Thilo Bode is anything but a fan of the U.S.-E.U. free-trade deal. In fact, the former head of Greenpeace is among its toughest critics in Germany, a country that has shown more resistance to the trans-Atlantic deal than perhaps any country in Europe.
But even Mr. Bode doesn’t deny that companies would profit enormously from the Transatlantic Trade and Investment Partnership, or TTIP, currently being negotiated by the European Union and the United States.
“It is clear without a doubt that companies will profit from TTIP,” said Mr. Bode, who is now managing director of food industry watchdog Foodwatch.
For Mr. Bode, economic benefit is not the only measure of whether it’s a good deal for Europe. He thinks the agreement would intervene too much in a state’s ability to develop and maintain standards.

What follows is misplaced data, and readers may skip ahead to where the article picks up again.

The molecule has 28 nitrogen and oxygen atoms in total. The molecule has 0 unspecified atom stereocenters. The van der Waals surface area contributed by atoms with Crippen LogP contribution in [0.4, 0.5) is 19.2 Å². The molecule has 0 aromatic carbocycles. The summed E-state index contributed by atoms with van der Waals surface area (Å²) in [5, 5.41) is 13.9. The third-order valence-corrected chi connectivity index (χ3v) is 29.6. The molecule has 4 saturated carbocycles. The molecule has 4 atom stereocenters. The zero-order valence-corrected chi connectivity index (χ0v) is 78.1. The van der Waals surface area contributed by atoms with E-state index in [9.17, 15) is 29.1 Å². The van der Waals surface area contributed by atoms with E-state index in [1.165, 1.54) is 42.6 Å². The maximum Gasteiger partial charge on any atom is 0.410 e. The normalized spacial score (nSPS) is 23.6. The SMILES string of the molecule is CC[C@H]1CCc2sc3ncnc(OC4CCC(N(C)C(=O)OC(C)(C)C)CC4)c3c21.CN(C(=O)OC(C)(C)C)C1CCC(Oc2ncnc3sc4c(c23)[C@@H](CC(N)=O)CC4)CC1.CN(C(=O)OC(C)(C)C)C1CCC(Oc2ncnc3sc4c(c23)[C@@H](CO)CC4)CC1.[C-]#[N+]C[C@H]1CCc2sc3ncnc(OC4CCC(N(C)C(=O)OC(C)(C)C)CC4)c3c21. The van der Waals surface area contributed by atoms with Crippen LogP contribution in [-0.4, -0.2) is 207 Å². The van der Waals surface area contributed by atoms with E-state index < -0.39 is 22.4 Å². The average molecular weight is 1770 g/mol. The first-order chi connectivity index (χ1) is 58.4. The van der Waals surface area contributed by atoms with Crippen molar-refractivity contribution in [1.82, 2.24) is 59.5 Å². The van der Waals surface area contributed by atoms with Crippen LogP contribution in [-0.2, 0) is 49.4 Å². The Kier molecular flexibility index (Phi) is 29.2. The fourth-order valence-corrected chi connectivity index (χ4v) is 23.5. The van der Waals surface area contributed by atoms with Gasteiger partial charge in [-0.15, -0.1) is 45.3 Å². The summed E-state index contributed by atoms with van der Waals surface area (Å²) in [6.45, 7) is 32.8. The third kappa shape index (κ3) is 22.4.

Is what’s good for the economy really also good for a country? And for its population? That, in a nutshell, sums up the deep disagreements in Germany over the merits of a trans-Atlantic free-trade deal, which would reduce trade barriers between the world’s two largest economic blocs.
The fears that TTIP might destroy European consumer standards – whether justified or not – is a dynamic that has caught many free-trade supporters by surprise. Many had expected the deal to get a much easier ride. Now, it seems that many are starting to wake up to the threat that opposition could torpedo the whole free-trade experiment.